On the Open Road blog, I recently read a post by Southern author, Mary Glickman (Home in the Morning), in which she laments that African Americans and American Jews are no longer close, as they were in the 1960s, when Jewish activists were leaders in the civil rights movement. This phenomenon—mistrust, dislike, even hatred, that some influential American Black leaders had for Jews—has always been a puzzle to me. Just as the subtle differences between Northern and Southern Jews was a bit mysterious.
My mother was a Southerner, and for all the years that she lived up North, there was a core of loyalty to her birthplace that remained, that would put her on the defensive whenever she heard criticism of the South and Southern attitudes. At the same time, she was quick to lash out in anger at her Southern relatives if they voiced opinions that were not entirely approving of the Northern civil rights workers. There was, and for all I know, still is, a fundamental lack of understanding between Northern and Southern Jews and their place in the American landscape.
When I was writing Shadow Mountain, my “southern” novel, I came up against the ignorance of their Southern brethren amongst Northern Jews in my editor, of all people. Some of the material she questioned or wanted me to cut from the manuscript was surprising. That Southern Jews would rise when the band played “Dixie” at a formal dance, as if it were a regional anthem?—that was not believable, she said. Well, I witnessed it in the 1950s at a dance in a New York ballroom given by an organization of Southern college students, mostly Jewish. I left that reference in the book, but foolishly, allowed her to cut other episodes of interracial harmony and conflict between African Americans and Southern Jews. It bothers me now that I succumbed to her editorial critiques, because it takes away from one of the serious themes, or back stories, of the novel.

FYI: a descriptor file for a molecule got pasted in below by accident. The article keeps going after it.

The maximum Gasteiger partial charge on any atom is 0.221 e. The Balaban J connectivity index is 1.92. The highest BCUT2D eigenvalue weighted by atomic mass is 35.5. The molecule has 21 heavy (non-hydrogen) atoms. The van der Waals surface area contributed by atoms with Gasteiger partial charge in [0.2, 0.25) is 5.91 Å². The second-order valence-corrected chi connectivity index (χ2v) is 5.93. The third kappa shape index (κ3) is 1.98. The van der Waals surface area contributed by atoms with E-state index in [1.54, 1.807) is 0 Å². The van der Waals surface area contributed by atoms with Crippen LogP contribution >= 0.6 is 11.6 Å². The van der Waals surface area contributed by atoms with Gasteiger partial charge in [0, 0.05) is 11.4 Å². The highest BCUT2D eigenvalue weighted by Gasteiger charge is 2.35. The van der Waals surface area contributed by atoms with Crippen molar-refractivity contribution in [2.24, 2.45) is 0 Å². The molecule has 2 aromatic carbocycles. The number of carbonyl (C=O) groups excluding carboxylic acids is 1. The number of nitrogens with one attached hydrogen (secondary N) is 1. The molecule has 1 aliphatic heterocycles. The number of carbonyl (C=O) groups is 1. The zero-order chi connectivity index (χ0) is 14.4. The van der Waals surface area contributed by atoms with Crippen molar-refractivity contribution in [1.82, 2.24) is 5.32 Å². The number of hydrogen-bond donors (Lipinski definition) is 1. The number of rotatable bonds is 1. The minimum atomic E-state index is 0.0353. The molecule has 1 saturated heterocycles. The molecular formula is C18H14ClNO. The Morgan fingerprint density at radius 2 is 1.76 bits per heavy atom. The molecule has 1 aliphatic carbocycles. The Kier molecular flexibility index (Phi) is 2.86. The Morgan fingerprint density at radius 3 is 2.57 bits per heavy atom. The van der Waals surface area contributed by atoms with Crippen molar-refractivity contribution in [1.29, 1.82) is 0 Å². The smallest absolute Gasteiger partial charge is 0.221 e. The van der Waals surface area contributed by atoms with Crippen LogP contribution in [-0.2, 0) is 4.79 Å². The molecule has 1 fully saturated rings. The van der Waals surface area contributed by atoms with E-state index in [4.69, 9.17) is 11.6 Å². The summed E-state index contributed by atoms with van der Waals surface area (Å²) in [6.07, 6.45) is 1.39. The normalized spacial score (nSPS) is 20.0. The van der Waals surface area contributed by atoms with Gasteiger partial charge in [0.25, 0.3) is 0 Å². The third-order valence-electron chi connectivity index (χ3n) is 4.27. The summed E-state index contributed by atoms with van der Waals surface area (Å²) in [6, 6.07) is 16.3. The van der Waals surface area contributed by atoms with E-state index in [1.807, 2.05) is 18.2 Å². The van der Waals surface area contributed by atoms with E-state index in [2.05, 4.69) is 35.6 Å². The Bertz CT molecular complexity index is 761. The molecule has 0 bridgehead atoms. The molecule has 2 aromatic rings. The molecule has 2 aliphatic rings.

I’ve always been fascinated by family backgrounds and ethnic stories. The great sweep of history and migrations seems more romantic to me than anything a writer could invent. History told through fiction is the highest form of literary endeavor. The Irish fiction of Edward Rutherford; the Jewish novels of Leon Uris; the signature works of James Michener—these are among my favorite books. In fact, I wonder if my sketchy knowledge of African history, à la Michener, is as accurate as it should be!
Years ago I read The Provincials, a book of essays about Southern Jews by Eli Evans, that resonated with my childhood memories of summers spent with my Southern relatives in Asheville, North Carolina. Asheville was a fairyland to me. The purity of the mountain air, the scents of juniper and magnolia, the gracious houses and pace of living, the nightime trips to the amusement park, the constant parties and good times, were enough to seduce any child.
But there was a darker side. At an early age, I questioned the drinking fountains and park benches for “whites only,” and the segregated waiting rooms in the train stations. It was another land.
As the first child of the youngest, most favored daughter of the family, I was spoiled rotten by the end of each summer, and went through a period of decompression, once I was home again in Wilkes-Barre, Pennsylvania. Like Eli Evan’s family, my mother’s folks owned retail stores, the legacy of the first immigrant member of the clan, who came from Eastern Europe to the South as a peddler.
I would love to know his story, but it’s lost with past generations.